Dermatologists must be aware that their recommendations to avoid sun exposure may be inadvertently creating other health problems. Image courtesy of thanker212.
UV radiation from sun exposure is associated with an increased risk of skin cancer. But too little sun can result in severe vitamin D deficiency, a common condition that is also linked to cancer. Additionally, low vitamin D is associated with autoimmune disorders and several other diseases.
New research from Stanford University suggests that dermatologists must be aware that their recommendations to avoid sun exposure, particularly for patients at high risk of skin cancer, may be inadvertently creating other health problems.
The study was published in the October issue of the Archives of Dermatology and examined vitamin D levels in patients with a genetic pre-disposition to sun-related skin cancer called basal cell nevus syndrome (BCNS). Vitamin D levels of BCNS patients were significantly lower than control subjects matched for age, skin tone and geographic location.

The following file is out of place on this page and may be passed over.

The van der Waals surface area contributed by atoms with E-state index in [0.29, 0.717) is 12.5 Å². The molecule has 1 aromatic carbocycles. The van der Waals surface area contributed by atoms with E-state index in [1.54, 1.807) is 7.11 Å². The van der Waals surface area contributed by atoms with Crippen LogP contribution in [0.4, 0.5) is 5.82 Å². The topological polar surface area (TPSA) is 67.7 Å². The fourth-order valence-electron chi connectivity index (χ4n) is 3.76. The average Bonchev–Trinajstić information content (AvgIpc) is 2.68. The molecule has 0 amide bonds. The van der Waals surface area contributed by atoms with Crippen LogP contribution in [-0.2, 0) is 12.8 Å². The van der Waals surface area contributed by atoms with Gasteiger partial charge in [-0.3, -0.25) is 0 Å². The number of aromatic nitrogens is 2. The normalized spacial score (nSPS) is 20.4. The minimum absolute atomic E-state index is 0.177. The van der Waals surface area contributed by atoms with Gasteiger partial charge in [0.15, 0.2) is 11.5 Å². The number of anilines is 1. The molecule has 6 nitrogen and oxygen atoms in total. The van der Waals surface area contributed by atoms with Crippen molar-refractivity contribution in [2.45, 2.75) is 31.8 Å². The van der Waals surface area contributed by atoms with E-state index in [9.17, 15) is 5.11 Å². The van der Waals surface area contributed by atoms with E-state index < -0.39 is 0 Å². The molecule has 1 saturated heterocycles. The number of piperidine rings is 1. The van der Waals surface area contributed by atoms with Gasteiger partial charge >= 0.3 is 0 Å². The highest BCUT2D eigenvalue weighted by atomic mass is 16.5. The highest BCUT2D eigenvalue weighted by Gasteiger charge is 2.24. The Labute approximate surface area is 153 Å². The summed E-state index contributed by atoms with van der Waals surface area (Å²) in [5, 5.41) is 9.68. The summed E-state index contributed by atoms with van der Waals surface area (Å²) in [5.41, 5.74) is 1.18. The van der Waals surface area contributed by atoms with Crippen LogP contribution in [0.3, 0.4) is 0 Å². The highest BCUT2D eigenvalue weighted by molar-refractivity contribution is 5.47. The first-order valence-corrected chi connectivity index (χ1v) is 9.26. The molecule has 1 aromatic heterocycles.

The best predictors of vitamin D levels in patients were the time of year—levels were higher in the summer—and body mass index. Obesity is known to be linked to vitamin D deficiency since fat soluble vitamin D is more easily sequestered in extraneous body fat.
Lead researcher Dr. Jean Tang says, “Our study shows that skin cancer patients who vigilantly photoprotect are three times at risk for vitamin D deficiency.”
According to Tang, while it is important to warn patients of the dangers of excessive sun exposure, it is equally important to remind them that vitamin D supplementation should be part of their daily regimen to ensure adequate blood levels. The authors of the study recommend at least 1000IU of vitamin D for patients, particularly in winter months.
The research is also relevant to the general population, particularly those who are overweight, have an indoor lifestyle or live north of 35° latitude, all risk factors for vitamin D deficiency. Ideal vitamin D levels should be above 30 ng/mL.